It is often the case for us to use divine entities as an excuse for our horrific courses of action. From Allah, Yahweh and Jesus to Lucifer, Shãtan and Beelzebub, mankind is never lacking in scapegoats whom they claim to serve in the quest for a “higher purpose.” Jerusalem, also known as the Holy Land is the birthplace of Christ, who allegedly died to save humanity from their sins and the wrath of God. Ironically, it is also home to what are among the bloodiest battles men have ever fought: the Seven Crusades; several armies, all desperately grabbing at a common holy land to fulfil a common God. “In 1095, Pope Urban II proclaimed the First Crusade to regain the Holy Land”(4) from the Seljuk Turk Muslims who killed their Abbasid Muslim brothers for it. After every oration, before every battle, the Christians would cry “God wills it.” What God wills it? What God would condone the slaughter of over 1.7 million of your brothers and sisters? What God would ask His people, would ask children to stand knee-deep in blood and beg for mercy? This was the will of one man in his misguided quest for control, God had nothing to do with it.

Our most precious asset as human beings is the ability to dream, and to make that dream a reality. Most dream of a world where we are all at peace with our fellow brothers and sisters, and some believe that the only way to achieve this goal is total world domination; some often confuse the notion of peace with quiet. In the year 1939, Adolf Hitler, one of history’s most notorious figures, rose to power and invaded Poland with the single goal of achieving what he called the “Final Solution”(7) to all of his people’s problems: the complete eradication of the Jewish faith and its people, whom he considered “an alien threat to German racial purity and community.”(7) Although Hitler’s root motives for such horrific actions such as the Holocaust are unclear, his motives came from the same place as any other man’s; he had a dream. Physicist Leo Szilard also had a dream, a dream of a world free of Hitler’s monstrosity, and the culmination of his dream was that “a bomb of unprecedented power could be made by tapping the forces of nuclear fission;”(8) in simple English, the culmination of his dream was the Atom Bomb. Physicist Albert Einstein endorsed Szilard’s idea, and pleaded with President Roosevelt to develop this weapon before Hitler had the chance to. The game was set, and the players were ready. Then, as a warning to the Japanese, two of these bombs developed by the Americans “equivalent to that of more than 15,000 tons of TNT”(1), were dropped on Hiroshima and Nagasaki, killing a total of more than 120,000 innocent men, women and children. When any fight takes place between anyone, expect collateral damage to those who aren’t involved. All this because two men’s dreams were in conflict with one another. What one person hopes will always be in conflict with another person’s hopes. The notion of “good” is relative, and means different things to different people. There is no cure for this because it is not a disease, it is just human nature. But to kill and destroy in the name of these hopes is to kill and destroy in vain.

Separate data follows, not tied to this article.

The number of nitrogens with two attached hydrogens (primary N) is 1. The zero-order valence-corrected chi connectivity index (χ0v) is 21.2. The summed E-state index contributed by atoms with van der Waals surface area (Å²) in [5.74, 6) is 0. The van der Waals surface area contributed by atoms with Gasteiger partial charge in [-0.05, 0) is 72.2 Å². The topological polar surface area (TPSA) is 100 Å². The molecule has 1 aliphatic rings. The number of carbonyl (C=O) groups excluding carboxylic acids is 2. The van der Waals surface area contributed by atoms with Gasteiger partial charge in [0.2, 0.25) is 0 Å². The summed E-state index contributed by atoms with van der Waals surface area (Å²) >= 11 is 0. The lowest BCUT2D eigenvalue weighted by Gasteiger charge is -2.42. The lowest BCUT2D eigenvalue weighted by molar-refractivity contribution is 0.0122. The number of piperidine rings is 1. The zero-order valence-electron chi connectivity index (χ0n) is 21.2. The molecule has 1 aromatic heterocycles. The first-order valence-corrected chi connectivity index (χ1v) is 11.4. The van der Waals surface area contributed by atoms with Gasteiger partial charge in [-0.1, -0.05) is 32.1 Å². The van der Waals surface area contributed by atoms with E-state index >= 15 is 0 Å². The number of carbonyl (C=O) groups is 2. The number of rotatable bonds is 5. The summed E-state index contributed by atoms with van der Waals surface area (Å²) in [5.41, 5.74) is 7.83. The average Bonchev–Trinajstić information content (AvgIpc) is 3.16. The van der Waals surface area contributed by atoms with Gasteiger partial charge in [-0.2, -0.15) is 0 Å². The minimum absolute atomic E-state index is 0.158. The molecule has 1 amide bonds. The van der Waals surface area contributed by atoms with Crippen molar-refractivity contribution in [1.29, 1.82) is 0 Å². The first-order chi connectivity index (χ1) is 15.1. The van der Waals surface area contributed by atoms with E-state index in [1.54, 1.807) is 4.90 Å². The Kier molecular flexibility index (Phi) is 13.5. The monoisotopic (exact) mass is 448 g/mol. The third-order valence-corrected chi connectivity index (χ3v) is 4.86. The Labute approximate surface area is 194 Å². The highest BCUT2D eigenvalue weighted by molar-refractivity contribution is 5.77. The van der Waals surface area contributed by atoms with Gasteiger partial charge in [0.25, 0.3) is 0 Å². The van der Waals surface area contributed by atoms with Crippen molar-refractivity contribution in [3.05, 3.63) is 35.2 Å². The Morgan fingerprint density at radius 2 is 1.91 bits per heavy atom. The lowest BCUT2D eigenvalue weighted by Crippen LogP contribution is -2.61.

These atrocities I have recounted to you may have one wondering if God will ever forgive us for what we have done to each other, or if we will ever forgive ourselves… this is irrelevant, the past is past, but it also serves as a lesson, a lesson we refuse to learn, or a class we don’t even bother showing up to. One man or woman cannot make a difference, only together can we rage against the dying of the light. The struggle that marks the peak of human suffering is always yet to come, one that will at last change the way we think, one that will render this brief history of evil minuscule and obsolete.